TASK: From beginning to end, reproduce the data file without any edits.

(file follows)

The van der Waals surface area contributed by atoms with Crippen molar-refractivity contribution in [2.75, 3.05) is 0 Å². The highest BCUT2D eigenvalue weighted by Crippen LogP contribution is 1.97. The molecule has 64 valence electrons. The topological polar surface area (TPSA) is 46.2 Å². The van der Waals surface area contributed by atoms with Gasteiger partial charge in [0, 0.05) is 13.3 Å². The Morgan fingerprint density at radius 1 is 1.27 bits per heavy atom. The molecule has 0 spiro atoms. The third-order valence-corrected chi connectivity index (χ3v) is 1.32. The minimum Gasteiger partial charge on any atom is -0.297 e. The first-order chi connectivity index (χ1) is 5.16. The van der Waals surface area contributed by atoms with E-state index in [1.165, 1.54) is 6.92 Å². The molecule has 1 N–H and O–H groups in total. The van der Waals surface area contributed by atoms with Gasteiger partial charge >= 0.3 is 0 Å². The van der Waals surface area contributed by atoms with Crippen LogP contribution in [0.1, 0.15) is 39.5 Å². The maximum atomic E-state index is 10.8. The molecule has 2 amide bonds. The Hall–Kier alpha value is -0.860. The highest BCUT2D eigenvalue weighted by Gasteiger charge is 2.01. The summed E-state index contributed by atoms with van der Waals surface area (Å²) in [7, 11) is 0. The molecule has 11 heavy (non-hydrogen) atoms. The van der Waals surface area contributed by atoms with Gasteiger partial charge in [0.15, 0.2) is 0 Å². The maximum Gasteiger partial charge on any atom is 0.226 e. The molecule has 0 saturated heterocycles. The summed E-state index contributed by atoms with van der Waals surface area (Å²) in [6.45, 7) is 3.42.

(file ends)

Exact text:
The van der Waals surface area contributed by atoms with Crippen molar-refractivity contribution in [2.75, 3.05) is 0 Å². The highest BCUT2D eigenvalue weighted by Crippen LogP contribution is 1.97. The molecule has 64 valence electrons. The topological polar surface area (TPSA) is 46.2 Å². The van der Waals surface area contributed by atoms with Gasteiger partial charge in [0, 0.05) is 13.3 Å². The Morgan fingerprint density at radius 1 is 1.27 bits per heavy atom. The molecule has 0 spiro atoms. The third-order valence-corrected chi connectivity index (χ3v) is 1.32. The minimum Gasteiger partial charge on any atom is -0.297 e. The first-order chi connectivity index (χ1) is 5.16. The van der Waals surface area contributed by atoms with E-state index in [1.165, 1.54) is 6.92 Å². The molecule has 1 N–H and O–H groups in total. The van der Waals surface area contributed by atoms with Gasteiger partial charge >= 0.3 is 0 Å². The van der Waals surface area contributed by atoms with Crippen LogP contribution in [0.1, 0.15) is 39.5 Å². The maximum atomic E-state index is 10.8. The molecule has 2 amide bonds. The Hall–Kier alpha value is -0.860. The highest BCUT2D eigenvalue weighted by Gasteiger charge is 2.01. The summed E-state index contributed by atoms with van der Waals surface area (Å²) in [7, 11) is 0. The molecule has 11 heavy (non-hydrogen) atoms. The van der Waals surface area contributed by atoms with Gasteiger partial charge in [0.15, 0.2) is 0 Å². The maximum Gasteiger partial charge on any atom is 0.226 e. The molecule has 0 saturated heterocycles. The summed E-state index contributed by atoms with van der Waals surface area (Å²) in [6.45, 7) is 3.42.